What is fascinating is that the "pay-back period” of almost any product is never, and so we don’t ask that question when it comes to buying a car, a carpet, clothes, electricity, etc. Amazingly, the only products that actually pay for themselves are subject to a question that would rarely be asked of anything else.
The inevitable result of asking this question only of green technologies is that if the pay-back period is longer than just a few years, it is inevitably rejected as "taking too long” to pay for itself. If we asked the same question when it came to non-green items that are not crucial for life, such as a heated home, food, etc., then capitalism as we know it would be dead. Consider further the values that inform our purchases: I notice that we almost never ask what the cost of buying something is for the planet, our home. So accustomed are we to thinking only about our own pocketbooks that we fail to think collectively enough to consider what the repercussions could be for the planet.
Ironically, because money is only an invented system while the planet is our life-support system, our value system is based on virtual reality. Reality, the planet, is paying the price for our imagined construct of reality. Soon, with the price of stored (fossil) energies headed toward the stratosphere, and the planetary "pay-back” of the last century of ruining the planet beginning to negatively impact human economies, we will be wishing that we hadn’t lived for so long in our fantasy world. Of course I am not totally naive. I know that most of us don’t have as much money as we would wish. We would be foolish to spend more on saving the planet than we individually have. However, I also know that it does not cost a lot of money to install an efficient showerhead, to wear a sweater rather than adjust the heat, to change some light-bulbs, to walk or ride a bike to the store. And with interest rates being so low, the cost of borrowing to pay for installing energy efficient devices can often be covered by those devices’ "pay-back.” When I consider what our foolishness and skewed value system will mean for our children and especially grandchildren, I weep. So with the arrival of spring, I can only hope we will emerge from our collective cocoon and live in a way that shows that we value our home, our earth.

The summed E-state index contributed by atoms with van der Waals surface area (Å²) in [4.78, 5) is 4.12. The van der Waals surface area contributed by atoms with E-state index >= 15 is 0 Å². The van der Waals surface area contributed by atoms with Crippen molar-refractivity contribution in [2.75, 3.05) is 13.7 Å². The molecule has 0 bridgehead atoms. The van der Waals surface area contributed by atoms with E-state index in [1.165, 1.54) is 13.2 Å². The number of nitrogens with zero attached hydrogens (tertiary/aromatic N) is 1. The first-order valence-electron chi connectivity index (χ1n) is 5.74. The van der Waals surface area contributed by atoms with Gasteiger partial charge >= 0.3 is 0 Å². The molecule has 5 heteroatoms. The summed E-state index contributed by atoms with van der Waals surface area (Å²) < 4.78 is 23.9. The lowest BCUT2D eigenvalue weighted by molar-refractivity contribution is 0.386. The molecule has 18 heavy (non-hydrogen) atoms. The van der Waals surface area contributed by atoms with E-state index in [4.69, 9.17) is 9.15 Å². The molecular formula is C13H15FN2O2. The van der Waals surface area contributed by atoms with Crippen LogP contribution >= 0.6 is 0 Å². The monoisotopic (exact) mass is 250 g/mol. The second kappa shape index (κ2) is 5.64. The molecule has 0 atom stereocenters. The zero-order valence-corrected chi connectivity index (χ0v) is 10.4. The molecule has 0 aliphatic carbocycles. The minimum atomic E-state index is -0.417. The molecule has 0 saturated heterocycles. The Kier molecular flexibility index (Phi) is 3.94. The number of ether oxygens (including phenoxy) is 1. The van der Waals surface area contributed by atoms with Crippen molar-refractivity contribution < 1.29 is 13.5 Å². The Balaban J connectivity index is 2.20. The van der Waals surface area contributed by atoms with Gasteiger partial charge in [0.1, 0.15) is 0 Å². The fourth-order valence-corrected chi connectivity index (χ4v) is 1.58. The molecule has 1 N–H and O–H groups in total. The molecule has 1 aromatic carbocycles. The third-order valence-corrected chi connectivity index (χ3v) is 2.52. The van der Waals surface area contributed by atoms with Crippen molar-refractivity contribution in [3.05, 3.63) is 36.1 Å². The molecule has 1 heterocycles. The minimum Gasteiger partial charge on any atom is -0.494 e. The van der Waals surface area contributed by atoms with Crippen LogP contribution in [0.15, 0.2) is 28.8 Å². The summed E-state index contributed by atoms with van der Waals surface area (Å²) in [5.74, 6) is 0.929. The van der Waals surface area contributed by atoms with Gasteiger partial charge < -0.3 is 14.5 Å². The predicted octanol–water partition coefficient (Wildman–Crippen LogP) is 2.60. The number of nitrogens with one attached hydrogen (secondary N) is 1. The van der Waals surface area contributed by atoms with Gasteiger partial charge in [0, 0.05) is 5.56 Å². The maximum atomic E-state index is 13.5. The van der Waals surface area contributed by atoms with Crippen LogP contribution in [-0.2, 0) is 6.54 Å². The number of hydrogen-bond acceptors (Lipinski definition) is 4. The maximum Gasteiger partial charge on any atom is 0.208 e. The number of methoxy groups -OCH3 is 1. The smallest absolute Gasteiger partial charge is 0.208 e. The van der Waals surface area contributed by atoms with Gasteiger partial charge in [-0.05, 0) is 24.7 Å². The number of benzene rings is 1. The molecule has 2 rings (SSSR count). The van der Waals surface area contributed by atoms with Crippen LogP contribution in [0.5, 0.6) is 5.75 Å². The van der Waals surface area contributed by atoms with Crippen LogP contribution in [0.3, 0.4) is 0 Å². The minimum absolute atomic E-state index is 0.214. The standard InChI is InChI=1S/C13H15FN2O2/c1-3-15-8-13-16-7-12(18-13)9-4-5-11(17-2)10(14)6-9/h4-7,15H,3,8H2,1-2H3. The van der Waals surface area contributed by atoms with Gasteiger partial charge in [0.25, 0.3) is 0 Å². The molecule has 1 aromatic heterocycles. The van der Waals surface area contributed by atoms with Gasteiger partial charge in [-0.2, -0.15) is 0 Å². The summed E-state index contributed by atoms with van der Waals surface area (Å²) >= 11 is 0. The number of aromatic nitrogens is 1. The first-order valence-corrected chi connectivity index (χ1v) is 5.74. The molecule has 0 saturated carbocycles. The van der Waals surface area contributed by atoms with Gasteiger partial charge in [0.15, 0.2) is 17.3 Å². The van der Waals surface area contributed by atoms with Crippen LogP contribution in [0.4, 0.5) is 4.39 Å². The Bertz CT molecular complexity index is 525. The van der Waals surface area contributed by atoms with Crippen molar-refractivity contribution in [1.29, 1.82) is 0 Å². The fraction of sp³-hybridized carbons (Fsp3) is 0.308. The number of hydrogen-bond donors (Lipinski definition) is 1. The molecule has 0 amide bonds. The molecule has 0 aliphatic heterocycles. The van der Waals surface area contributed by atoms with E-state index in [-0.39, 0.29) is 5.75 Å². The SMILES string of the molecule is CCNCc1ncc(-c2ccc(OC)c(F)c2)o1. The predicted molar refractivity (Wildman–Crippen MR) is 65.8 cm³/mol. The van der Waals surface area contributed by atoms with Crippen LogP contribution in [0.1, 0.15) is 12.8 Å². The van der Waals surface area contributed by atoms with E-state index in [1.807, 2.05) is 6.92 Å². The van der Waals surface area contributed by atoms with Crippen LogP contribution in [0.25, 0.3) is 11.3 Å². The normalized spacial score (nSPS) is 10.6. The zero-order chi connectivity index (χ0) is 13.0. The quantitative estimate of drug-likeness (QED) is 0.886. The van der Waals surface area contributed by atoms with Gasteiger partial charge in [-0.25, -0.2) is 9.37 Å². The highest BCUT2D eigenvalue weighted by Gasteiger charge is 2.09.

Ian Gartshore chairs the non-profit Energy Solutions for Vancouver Island (www.esvi.ca).